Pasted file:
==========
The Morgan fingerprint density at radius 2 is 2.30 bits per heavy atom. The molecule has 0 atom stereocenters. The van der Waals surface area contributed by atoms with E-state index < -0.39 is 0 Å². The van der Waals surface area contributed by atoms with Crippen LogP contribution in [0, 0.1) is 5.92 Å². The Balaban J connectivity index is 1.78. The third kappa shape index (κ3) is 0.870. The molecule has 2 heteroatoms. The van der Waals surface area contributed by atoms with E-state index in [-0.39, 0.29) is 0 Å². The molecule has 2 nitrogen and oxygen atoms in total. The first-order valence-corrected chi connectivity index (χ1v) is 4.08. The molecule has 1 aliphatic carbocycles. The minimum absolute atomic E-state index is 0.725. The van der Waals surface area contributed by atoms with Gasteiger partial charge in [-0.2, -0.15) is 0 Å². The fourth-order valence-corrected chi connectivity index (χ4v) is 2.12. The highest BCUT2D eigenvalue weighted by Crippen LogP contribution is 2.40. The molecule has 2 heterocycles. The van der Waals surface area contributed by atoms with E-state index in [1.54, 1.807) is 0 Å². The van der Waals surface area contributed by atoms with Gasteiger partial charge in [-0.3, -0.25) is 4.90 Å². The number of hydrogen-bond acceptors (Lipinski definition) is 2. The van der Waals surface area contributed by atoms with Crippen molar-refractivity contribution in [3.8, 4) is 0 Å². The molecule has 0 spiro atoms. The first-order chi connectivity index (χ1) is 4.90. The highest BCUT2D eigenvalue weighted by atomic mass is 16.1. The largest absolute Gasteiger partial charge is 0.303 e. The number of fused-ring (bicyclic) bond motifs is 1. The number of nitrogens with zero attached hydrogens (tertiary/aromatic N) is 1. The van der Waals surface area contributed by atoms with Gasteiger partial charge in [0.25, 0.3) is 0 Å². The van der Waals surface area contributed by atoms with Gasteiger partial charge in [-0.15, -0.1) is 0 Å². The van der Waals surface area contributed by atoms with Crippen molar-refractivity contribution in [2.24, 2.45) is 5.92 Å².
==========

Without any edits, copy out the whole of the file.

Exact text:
The Morgan fingerprint density at radius 2 is 2.30 bits per heavy atom. The molecule has 0 atom stereocenters. The van der Waals surface area contributed by atoms with E-state index < -0.39 is 0 Å². The van der Waals surface area contributed by atoms with Crippen LogP contribution in [0, 0.1) is 5.92 Å². The Balaban J connectivity index is 1.78. The third kappa shape index (κ3) is 0.870. The molecule has 2 heteroatoms. The van der Waals surface area contributed by atoms with E-state index in [-0.39, 0.29) is 0 Å². The molecule has 2 nitrogen and oxygen atoms in total. The first-order valence-corrected chi connectivity index (χ1v) is 4.08. The molecule has 1 aliphatic carbocycles. The minimum absolute atomic E-state index is 0.725. The van der Waals surface area contributed by atoms with Gasteiger partial charge in [-0.2, -0.15) is 0 Å². The fourth-order valence-corrected chi connectivity index (χ4v) is 2.12. The highest BCUT2D eigenvalue weighted by Crippen LogP contribution is 2.40. The molecule has 2 heterocycles. The van der Waals surface area contributed by atoms with E-state index in [1.54, 1.807) is 0 Å². The van der Waals surface area contributed by atoms with Gasteiger partial charge in [-0.3, -0.25) is 4.90 Å². The number of hydrogen-bond acceptors (Lipinski definition) is 2. The van der Waals surface area contributed by atoms with Crippen molar-refractivity contribution in [3.8, 4) is 0 Å². The molecule has 0 spiro atoms. The first-order chi connectivity index (χ1) is 4.90. The highest BCUT2D eigenvalue weighted by atomic mass is 16.1. The largest absolute Gasteiger partial charge is 0.303 e. The number of fused-ring (bicyclic) bond motifs is 1. The number of nitrogens with zero attached hydrogens (tertiary/aromatic N) is 1. The van der Waals surface area contributed by atoms with Gasteiger partial charge in [0.25, 0.3) is 0 Å². The van der Waals surface area contributed by atoms with Gasteiger partial charge in [-0.15, -0.1) is 0 Å². The van der Waals surface area contributed by atoms with Crippen molar-refractivity contribution in [2.24, 2.45) is 5.92 Å².